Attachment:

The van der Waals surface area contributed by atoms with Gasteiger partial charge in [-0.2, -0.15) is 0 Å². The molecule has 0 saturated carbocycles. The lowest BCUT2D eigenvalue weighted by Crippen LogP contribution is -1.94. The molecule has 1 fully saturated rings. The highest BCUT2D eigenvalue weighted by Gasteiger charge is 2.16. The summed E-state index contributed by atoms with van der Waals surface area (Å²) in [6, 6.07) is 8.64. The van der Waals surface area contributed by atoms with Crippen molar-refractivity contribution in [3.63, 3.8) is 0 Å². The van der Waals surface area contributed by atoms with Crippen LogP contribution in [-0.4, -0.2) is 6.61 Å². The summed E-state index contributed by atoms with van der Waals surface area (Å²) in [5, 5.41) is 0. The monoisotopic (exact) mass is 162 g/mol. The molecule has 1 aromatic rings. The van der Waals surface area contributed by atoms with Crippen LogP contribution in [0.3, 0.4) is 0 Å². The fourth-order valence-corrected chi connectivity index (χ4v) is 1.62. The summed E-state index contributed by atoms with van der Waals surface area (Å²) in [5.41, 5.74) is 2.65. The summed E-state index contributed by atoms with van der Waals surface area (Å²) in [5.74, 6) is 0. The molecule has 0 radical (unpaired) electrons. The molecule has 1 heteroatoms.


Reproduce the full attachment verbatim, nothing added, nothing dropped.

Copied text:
The van der Waals surface area contributed by atoms with Gasteiger partial charge in [-0.2, -0.15) is 0 Å². The molecule has 0 saturated carbocycles. The lowest BCUT2D eigenvalue weighted by Crippen LogP contribution is -1.94. The molecule has 1 fully saturated rings. The highest BCUT2D eigenvalue weighted by Gasteiger charge is 2.16. The summed E-state index contributed by atoms with van der Waals surface area (Å²) in [6, 6.07) is 8.64. The van der Waals surface area contributed by atoms with Crippen molar-refractivity contribution in [3.63, 3.8) is 0 Å². The van der Waals surface area contributed by atoms with Crippen LogP contribution in [-0.4, -0.2) is 6.61 Å². The summed E-state index contributed by atoms with van der Waals surface area (Å²) in [5, 5.41) is 0. The monoisotopic (exact) mass is 162 g/mol. The molecule has 1 aromatic rings. The van der Waals surface area contributed by atoms with Crippen LogP contribution in [0.3, 0.4) is 0 Å². The fourth-order valence-corrected chi connectivity index (χ4v) is 1.62. The summed E-state index contributed by atoms with van der Waals surface area (Å²) in [5.41, 5.74) is 2.65. The summed E-state index contributed by atoms with van der Waals surface area (Å²) in [5.74, 6) is 0. The molecule has 0 radical (unpaired) electrons. The molecule has 1 heteroatoms.